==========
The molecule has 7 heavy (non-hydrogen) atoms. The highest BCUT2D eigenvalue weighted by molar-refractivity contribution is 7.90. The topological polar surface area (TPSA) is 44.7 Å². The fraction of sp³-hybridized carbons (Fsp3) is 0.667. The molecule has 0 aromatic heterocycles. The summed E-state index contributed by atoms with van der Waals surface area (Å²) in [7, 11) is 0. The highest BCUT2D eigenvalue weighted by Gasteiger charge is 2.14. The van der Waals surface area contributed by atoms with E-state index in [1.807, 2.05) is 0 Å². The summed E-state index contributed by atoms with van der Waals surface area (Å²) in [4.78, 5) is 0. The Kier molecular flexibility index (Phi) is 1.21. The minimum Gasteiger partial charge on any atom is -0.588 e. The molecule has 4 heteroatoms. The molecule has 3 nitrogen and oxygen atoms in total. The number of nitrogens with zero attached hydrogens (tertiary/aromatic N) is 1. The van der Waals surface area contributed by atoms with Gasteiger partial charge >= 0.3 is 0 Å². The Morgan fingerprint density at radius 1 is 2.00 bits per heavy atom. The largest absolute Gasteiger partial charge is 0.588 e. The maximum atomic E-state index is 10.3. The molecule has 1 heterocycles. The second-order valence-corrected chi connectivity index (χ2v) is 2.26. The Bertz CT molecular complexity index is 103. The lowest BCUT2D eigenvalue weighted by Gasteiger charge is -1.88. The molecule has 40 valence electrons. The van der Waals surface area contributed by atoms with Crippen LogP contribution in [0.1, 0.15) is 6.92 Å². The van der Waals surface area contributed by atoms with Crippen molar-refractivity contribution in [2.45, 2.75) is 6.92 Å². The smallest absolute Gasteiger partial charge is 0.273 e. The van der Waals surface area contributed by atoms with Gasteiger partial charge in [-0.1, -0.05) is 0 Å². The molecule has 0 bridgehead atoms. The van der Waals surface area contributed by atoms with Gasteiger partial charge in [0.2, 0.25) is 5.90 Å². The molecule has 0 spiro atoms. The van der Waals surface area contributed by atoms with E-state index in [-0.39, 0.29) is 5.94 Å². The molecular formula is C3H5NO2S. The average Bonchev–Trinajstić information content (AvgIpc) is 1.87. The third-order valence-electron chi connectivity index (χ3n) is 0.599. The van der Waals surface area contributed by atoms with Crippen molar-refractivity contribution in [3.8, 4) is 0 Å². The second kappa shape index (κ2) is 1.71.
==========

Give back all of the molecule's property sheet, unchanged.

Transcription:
The molecule has 7 heavy (non-hydrogen) atoms. The highest BCUT2D eigenvalue weighted by molar-refractivity contribution is 7.90. The topological polar surface area (TPSA) is 44.7 Å². The fraction of sp³-hybridized carbons (Fsp3) is 0.667. The molecule has 0 aromatic heterocycles. The summed E-state index contributed by atoms with van der Waals surface area (Å²) in [7, 11) is 0. The highest BCUT2D eigenvalue weighted by Gasteiger charge is 2.14. The van der Waals surface area contributed by atoms with E-state index in [1.807, 2.05) is 0 Å². The summed E-state index contributed by atoms with van der Waals surface area (Å²) in [4.78, 5) is 0. The Kier molecular flexibility index (Phi) is 1.21. The minimum Gasteiger partial charge on any atom is -0.588 e. The molecule has 4 heteroatoms. The molecule has 3 nitrogen and oxygen atoms in total. The number of nitrogens with zero attached hydrogens (tertiary/aromatic N) is 1. The van der Waals surface area contributed by atoms with Gasteiger partial charge >= 0.3 is 0 Å². The Morgan fingerprint density at radius 1 is 2.00 bits per heavy atom. The largest absolute Gasteiger partial charge is 0.588 e. The maximum atomic E-state index is 10.3. The molecule has 1 heterocycles. The second-order valence-corrected chi connectivity index (χ2v) is 2.26. The Bertz CT molecular complexity index is 103. The lowest BCUT2D eigenvalue weighted by Gasteiger charge is -1.88. The molecule has 40 valence electrons. The van der Waals surface area contributed by atoms with Crippen LogP contribution in [0.1, 0.15) is 6.92 Å². The van der Waals surface area contributed by atoms with Crippen molar-refractivity contribution in [2.45, 2.75) is 6.92 Å². The smallest absolute Gasteiger partial charge is 0.273 e. The van der Waals surface area contributed by atoms with Gasteiger partial charge in [-0.1, -0.05) is 0 Å². The molecule has 0 bridgehead atoms. The van der Waals surface area contributed by atoms with Gasteiger partial charge in [0.2, 0.25) is 5.90 Å². The molecule has 0 spiro atoms. The van der Waals surface area contributed by atoms with E-state index in [-0.39, 0.29) is 5.94 Å². The molecular formula is C3H5NO2S. The average Bonchev–Trinajstić information content (AvgIpc) is 1.87. The third-order valence-electron chi connectivity index (χ3n) is 0.599. The van der Waals surface area contributed by atoms with Crippen molar-refractivity contribution in [3.8, 4) is 0 Å². The second kappa shape index (κ2) is 1.71.